How one vote can shape a nation and your life*
Why should you vote?
Consider the following real-life story:
Thirteen year-old Jackson Tiago was in seventh grade at Ingleside Middle School in California. He was a good student but wasn’t interested in sports or other extracurricular activities. The school required the students to wear uniforms, but the rule was relaxed on Fridays.
Jackson usually settled for a t-shirt, shorts and sandals on Fridays. He had a collection of message shirts he collected over the years while attending events with his parents. One day he wore an anti-war shirt displaying the American flag upside down, and he was told to turn the shirt inside out or be sent home. He refused and was taken to the principal’s office.
The school resource officer was called and began to interrogate Jackson. His parents weren’t notified until three hours later when he was allowed to call his mother to come pick him up. The following Friday, Jackson wore the same shirt and was taken to the office, where he received five swats with a wooden paddle from the assistant principal. He was suspended for the next thirty days and ordered to submit to weekly drug testing. His parents were told there was nothing they could do short of transferring Jackson to another school.
This scenario is taken from five cases that ended up before the Supreme Court (see brief descriptions below). It could still be a regular occurrence at schools today had it not been for a single vote by one Supreme Court justice. You may be wondering, “What does this have to do with me?” After all, you’re not a Supreme Court justice, so you don’t get a say in cases like these, right? Wrong. While you may not have an actual vote in the courtroom, you have a say in who does have a vote. By casting a vote for President, every U.S. citizen – including you when you turn 18 – also has a say in who gets appointed to the Supreme Court. This is because the Supreme Court justices are appointed by the President and, upon confirmation by the Senate, the appointment is for life. So when a justice dies or retires, the President gets to choose a new justice. And in Jackson’s story, along with countless others, every Supreme Court justice’s vote counts – big time. Continue reading and you’ll understand just how important your vote is.
There are five important aspects of Jackson’s experience relevant to teenagers that have been considered and debated in cases before the U.S. Supreme Court: freedom of expression, juvenile Miranda rights, corporal punishment, due process at school, and drug testing by schools. In each of the following cases, the vote of the nine justices was five to four – in other words, each case was won or lost by a single vote. As you read these cases, ask yourself: “Had the decision gone just one vote the opposite way, how might my life be different today?”
Freedom of Expression
Close to forty years ago, in 1974, the Court ruled that defacing or altering the American flag is protected speech under the First Amendment.1 Then in 1989, the Court went a step further in ruling that even burning the flag constituted an expression that was protected as symbolic speech.2 This was a five to four decision. Consequently, the school could not discipline Jackson unless the shirt caused a disruption at school that interfered with the normal routine.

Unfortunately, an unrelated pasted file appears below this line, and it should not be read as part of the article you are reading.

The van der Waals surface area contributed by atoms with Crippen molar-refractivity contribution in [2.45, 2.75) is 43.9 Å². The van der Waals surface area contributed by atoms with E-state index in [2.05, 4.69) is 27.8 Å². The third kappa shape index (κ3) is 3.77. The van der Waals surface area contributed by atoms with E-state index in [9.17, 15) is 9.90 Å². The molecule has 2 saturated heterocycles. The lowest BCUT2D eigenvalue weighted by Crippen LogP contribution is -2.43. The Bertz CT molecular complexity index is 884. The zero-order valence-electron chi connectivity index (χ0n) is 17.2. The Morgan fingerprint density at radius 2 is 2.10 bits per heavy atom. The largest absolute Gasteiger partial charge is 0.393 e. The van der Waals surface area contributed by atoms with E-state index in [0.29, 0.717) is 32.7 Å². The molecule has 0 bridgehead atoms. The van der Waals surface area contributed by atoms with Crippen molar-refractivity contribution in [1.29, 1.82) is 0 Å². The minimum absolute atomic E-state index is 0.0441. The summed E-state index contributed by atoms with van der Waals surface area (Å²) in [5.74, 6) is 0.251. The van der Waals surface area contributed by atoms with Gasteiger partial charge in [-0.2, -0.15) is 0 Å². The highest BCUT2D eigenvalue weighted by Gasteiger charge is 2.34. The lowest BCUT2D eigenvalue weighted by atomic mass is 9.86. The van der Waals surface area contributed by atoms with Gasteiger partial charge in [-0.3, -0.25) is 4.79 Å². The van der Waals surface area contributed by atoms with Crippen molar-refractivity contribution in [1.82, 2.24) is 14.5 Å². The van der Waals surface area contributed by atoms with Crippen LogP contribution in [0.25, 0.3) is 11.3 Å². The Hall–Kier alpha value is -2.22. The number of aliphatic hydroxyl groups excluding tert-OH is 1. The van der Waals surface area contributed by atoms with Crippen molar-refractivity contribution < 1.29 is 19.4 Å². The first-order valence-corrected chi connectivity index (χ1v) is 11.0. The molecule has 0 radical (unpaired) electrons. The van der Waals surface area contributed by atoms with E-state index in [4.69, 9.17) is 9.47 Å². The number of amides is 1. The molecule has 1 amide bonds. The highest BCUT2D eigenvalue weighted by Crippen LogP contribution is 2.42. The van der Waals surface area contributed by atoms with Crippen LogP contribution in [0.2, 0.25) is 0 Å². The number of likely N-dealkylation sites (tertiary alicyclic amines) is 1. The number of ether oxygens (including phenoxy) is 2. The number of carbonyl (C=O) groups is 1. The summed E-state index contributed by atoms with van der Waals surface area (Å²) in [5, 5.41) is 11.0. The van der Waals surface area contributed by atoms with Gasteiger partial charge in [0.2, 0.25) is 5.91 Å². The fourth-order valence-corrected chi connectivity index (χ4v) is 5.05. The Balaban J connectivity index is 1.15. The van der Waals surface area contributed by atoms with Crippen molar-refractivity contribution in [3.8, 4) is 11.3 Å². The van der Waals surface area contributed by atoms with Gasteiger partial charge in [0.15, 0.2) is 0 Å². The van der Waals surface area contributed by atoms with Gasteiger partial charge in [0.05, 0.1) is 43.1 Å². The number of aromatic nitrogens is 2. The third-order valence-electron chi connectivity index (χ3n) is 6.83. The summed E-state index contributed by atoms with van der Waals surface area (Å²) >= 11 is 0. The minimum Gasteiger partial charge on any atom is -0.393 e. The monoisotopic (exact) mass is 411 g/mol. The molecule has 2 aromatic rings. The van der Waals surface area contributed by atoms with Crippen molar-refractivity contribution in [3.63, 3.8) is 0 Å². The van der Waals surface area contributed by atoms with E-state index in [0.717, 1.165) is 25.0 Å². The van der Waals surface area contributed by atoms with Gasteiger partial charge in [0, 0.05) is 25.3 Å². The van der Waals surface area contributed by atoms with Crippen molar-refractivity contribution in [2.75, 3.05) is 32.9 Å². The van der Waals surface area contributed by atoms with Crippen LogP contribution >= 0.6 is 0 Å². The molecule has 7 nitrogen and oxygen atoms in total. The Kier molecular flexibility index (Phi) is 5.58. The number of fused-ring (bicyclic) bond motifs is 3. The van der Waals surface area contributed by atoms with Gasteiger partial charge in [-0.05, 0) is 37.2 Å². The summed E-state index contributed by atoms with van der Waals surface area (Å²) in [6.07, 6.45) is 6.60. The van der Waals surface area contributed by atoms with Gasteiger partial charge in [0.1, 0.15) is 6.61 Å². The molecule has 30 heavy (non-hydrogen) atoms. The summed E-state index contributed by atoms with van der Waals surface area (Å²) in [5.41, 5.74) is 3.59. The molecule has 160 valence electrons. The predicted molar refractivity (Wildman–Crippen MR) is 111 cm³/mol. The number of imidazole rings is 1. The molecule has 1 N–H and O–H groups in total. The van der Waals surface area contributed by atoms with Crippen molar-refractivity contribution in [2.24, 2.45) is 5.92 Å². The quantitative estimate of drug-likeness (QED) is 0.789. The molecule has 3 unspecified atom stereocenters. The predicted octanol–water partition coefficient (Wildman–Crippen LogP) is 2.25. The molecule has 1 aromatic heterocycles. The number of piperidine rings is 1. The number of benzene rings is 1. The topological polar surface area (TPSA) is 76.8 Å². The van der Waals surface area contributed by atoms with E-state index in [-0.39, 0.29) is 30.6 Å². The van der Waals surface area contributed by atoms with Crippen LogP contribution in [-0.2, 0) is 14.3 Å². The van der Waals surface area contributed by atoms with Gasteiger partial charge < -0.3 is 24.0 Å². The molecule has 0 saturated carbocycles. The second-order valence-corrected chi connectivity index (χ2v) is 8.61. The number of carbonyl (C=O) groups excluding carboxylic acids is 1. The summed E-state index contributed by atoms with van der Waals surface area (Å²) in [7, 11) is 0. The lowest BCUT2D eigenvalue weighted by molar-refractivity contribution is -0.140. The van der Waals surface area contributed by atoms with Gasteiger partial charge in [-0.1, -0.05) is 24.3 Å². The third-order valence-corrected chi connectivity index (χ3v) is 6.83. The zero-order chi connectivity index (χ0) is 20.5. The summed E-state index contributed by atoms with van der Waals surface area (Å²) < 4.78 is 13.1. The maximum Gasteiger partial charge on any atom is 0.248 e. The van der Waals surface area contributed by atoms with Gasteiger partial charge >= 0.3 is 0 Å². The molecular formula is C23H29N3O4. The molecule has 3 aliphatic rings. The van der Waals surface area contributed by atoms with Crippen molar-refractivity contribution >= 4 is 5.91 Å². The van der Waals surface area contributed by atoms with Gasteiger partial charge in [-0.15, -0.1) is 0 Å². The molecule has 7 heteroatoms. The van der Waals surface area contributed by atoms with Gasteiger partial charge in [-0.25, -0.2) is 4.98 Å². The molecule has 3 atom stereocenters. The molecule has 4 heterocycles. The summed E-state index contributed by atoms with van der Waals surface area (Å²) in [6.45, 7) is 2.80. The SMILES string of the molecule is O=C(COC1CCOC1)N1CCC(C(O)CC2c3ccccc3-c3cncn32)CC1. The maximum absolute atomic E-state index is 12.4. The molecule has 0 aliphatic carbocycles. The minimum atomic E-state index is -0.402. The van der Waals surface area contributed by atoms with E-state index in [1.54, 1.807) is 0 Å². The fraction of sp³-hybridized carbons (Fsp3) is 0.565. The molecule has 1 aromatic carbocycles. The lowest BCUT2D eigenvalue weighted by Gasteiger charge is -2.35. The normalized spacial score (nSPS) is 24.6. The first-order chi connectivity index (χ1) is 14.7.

It is fundamental that someone in custody must be read their Miranda rights before being interrogated. This applies to juveniles as well as adults3, but it was not done in Jackson’s case. It is quite possible that Jackson thought he was already in custody or under arrest, and that he was not free to leave or refuse to cooperate in the interrogation. If so, Jackson should have been read his rights and his parents notified before questioning proceeded. In questioning a juvenile in a criminal investigation, the officer must take into consideration the age of the person being interrogated. This was another five to four decision by the Supreme Court in 2011.4
In 1977, the Supreme Court considered the issue of corporal punishment in schools. They ruled that physical discipline was not cruel and unusual punishment as prohibited by the Eighth Amendment.5 Consequently, had the vote gone the other way by just one ballot, the assistant principal in Jackson’s case would have been civilly and criminally liable for assaulting Jackson.
Due Process is your right to know what you’re accused of and have an opportunity to defend yourself. Were it not for a 1975 Supreme Court case6 regarding due process at school, the decision to suspend Jackson for thirty days would have been lawful. However, thanks to a five to four decision, the maximum term of suspension without allowing the student and parents an opportunity to challenge the discipline is ten days. Otherwise, the student must be given written notice of the violation and a chance to fight it before the school board.
It is legal for public schools to require student athletes and participants in extracurricular activities to submit to drug testing. A five-to-four vote by the Supreme Court in 20027 authorized random testing as part of drug prevention programs. But Jackson was not required to submit to the testing for either of these reasons.